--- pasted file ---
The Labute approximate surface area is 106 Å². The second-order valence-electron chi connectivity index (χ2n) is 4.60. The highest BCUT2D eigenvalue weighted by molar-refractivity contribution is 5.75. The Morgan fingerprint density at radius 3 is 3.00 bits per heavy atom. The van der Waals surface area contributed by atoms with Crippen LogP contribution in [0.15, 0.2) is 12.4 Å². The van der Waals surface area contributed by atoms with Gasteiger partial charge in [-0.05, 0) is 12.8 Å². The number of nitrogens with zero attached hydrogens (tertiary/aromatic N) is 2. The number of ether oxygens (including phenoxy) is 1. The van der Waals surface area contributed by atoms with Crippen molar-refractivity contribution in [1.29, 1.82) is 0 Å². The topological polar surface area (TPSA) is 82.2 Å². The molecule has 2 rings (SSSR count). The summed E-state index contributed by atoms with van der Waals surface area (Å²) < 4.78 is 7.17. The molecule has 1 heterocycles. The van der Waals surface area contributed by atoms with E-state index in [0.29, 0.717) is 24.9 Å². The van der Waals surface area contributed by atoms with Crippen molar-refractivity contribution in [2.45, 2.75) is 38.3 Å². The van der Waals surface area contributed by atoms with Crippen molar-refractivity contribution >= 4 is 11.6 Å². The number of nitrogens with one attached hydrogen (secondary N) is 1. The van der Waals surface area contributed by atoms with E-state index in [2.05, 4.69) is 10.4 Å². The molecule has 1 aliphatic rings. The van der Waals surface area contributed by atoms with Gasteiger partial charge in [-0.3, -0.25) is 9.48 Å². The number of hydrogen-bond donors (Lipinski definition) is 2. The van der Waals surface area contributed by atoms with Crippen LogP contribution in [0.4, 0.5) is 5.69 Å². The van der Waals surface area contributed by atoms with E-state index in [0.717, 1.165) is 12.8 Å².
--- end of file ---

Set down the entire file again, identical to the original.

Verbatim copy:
The Labute approximate surface area is 106 Å². The second-order valence-electron chi connectivity index (χ2n) is 4.60. The highest BCUT2D eigenvalue weighted by molar-refractivity contribution is 5.75. The Morgan fingerprint density at radius 3 is 3.00 bits per heavy atom. The van der Waals surface area contributed by atoms with Crippen LogP contribution in [0.15, 0.2) is 12.4 Å². The van der Waals surface area contributed by atoms with Gasteiger partial charge in [-0.05, 0) is 12.8 Å². The number of nitrogens with zero attached hydrogens (tertiary/aromatic N) is 2. The number of ether oxygens (including phenoxy) is 1. The van der Waals surface area contributed by atoms with Crippen molar-refractivity contribution in [1.29, 1.82) is 0 Å². The topological polar surface area (TPSA) is 82.2 Å². The molecule has 2 rings (SSSR count). The summed E-state index contributed by atoms with van der Waals surface area (Å²) < 4.78 is 7.17. The molecule has 1 heterocycles. The van der Waals surface area contributed by atoms with E-state index in [0.29, 0.717) is 24.9 Å². The van der Waals surface area contributed by atoms with Crippen molar-refractivity contribution in [2.45, 2.75) is 38.3 Å². The van der Waals surface area contributed by atoms with Crippen molar-refractivity contribution >= 4 is 11.6 Å². The number of nitrogens with one attached hydrogen (secondary N) is 1. The van der Waals surface area contributed by atoms with E-state index in [2.05, 4.69) is 10.4 Å². The molecule has 1 aliphatic rings. The van der Waals surface area contributed by atoms with Gasteiger partial charge in [-0.3, -0.25) is 9.48 Å². The number of hydrogen-bond donors (Lipinski definition) is 2. The van der Waals surface area contributed by atoms with Crippen LogP contribution in [0.4, 0.5) is 5.69 Å². The van der Waals surface area contributed by atoms with E-state index in [0.717, 1.165) is 12.8 Å².